The new Olympic identity is the first of its kind since the games began in 1896
A balance of “tradition and modernity”, the Olympic brand refresh aims to bring the games into the future, allowing its visual branding to exist on various online medium and channels.
- Olivia Hingley
- 28 September 2022
The Olympics is perhaps one of the best known events over the globe. Occurring every four years and spanning nations and numerous sporting disciplines, the games has long been seen as one of the few unifying global moments. Doing a design refresh, therefore, is certainly a tricky task. While it’s important to keep it new and relevant, it’s also imperative to keep it recognisable to what people know. Canadian creative agency Hulse & Durrell has partnered with the International Olympic Committee (IOC) to produce three custom-made typefaces, a series of graphic devices and illustrations, and encompassing guidelines on usage. The refresh therefore takes direct influence from the games' rich legacy and heritage.
The first of its kind since the games began in 1896, head of brand management at the International Olympic Committee May Guerraoui explains that the project arose after recognising how the games had shifted in recent years. “The project began with a realisation that, as an organisation, we have evolved in the last 10 years: the ways in which we engage with people has increased, especially digitally,” she details. "We were evermore aware of the need to be consistent for a greater impact across all touch points.” As a result, the visual system's need to be applicable and easily transferred to various online mediums and channels was a primary consideration.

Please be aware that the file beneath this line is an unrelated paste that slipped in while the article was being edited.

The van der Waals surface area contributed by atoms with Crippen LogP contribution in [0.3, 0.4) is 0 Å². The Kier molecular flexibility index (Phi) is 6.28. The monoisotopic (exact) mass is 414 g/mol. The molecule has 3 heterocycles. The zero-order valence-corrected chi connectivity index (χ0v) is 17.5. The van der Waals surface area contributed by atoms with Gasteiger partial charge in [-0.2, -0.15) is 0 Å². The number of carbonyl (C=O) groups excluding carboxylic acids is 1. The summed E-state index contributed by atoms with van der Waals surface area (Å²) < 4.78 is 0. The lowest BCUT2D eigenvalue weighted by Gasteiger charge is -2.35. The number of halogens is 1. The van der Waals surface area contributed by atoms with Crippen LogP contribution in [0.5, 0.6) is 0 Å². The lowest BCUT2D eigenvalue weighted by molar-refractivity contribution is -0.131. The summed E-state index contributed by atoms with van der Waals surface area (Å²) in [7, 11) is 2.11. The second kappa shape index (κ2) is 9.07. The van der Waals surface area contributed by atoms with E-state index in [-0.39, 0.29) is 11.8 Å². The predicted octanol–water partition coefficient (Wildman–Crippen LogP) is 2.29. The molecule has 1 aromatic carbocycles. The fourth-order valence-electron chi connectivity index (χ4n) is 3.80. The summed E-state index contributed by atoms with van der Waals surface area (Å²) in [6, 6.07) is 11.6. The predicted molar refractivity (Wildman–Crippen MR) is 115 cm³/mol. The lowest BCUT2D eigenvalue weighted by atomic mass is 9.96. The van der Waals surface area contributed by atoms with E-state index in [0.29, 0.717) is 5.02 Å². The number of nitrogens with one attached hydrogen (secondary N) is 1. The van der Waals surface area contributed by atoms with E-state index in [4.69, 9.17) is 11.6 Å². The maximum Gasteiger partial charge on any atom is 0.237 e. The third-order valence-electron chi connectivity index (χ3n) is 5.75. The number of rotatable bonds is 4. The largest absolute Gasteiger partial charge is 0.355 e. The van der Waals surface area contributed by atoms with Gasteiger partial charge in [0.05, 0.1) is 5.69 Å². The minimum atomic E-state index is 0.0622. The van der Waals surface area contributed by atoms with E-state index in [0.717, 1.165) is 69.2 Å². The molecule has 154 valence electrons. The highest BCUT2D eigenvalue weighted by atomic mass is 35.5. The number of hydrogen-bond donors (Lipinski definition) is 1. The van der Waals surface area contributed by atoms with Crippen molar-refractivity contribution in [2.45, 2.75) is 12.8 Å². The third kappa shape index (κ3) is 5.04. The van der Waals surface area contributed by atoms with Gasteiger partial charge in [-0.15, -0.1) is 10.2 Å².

In terms of inspiration, as May explains, the organisation luckily has a vast amount of material that informed their approach, “and the team conducted a vast research into the Olympic archives to guide and inspire their work”. Furthermore, the Olympic rings is one of the world’s most widely recognised symbols, and May tells us that “nine out of 10 people correctly identify the symbol when shown it”. And so, in the extended colour palette of the visual system, the colours at the heart of the Olympics – red, white, blue, green, black and yellow – are reimagined. New shades and colours of the three medals were added to suit the variance of digital interfaces. “The whole process was underpinned by a need to balance tradition and modernity,” May summarises.
The rest of the dynamic visual system is equally layered and considered. An array of commissioned illustrations from three international artists – Julien Hébert, Abbey Lossing and Karan Sing – feature geometric digital pieces as well as charming hand-drawn ones. There also features three new typefaces for varied uses – Olympic Headline, Olympic Sans and Olympic Serif – plus a brand new logo system “to enable elegant arrangements of the Olympic logo across all platforms and provide essential flexibility”, a press release details. Additionally, there are a whole host of graphic elements that express the Olympic brand through colour and geometry. “These patterns were inspired by the design of the field of play – courts, jumps, fields, tracks and lanes – lines that guide and transform the lives of athletes around the globe,” the press release continues.
May details how the creation of the new elements – specifically the illustrations and custom typefaces – really “enriched” the brand, while also returning it to its long-lasting roots. “Art and creativity have always been at the heart of the Olympics. From 1912 to 1948, art competitions were held alongside sport – with Olympic medals awarded to architects, poets and artists,” she concludes. “Working with an international team of designers and illustrators for these new elements helped put creativity back at the heart of the Olympic brand and movement.”
Hulse & Durrell x International Olympic Committee: Olympic Agora Banners in Tokyo. Photography by Naoya Suzuki. (Copyright © Hulse & Durrell x International Olympic Committee, 2022)
About the Author
Olivia (she/her) joined the It’s Nice That team as an editorial assistant in November 2021 and soon became staff writer. A graduate of the University of Edinburgh with a degree in English literature and history, she’s particularly interested in photography, publications and type design.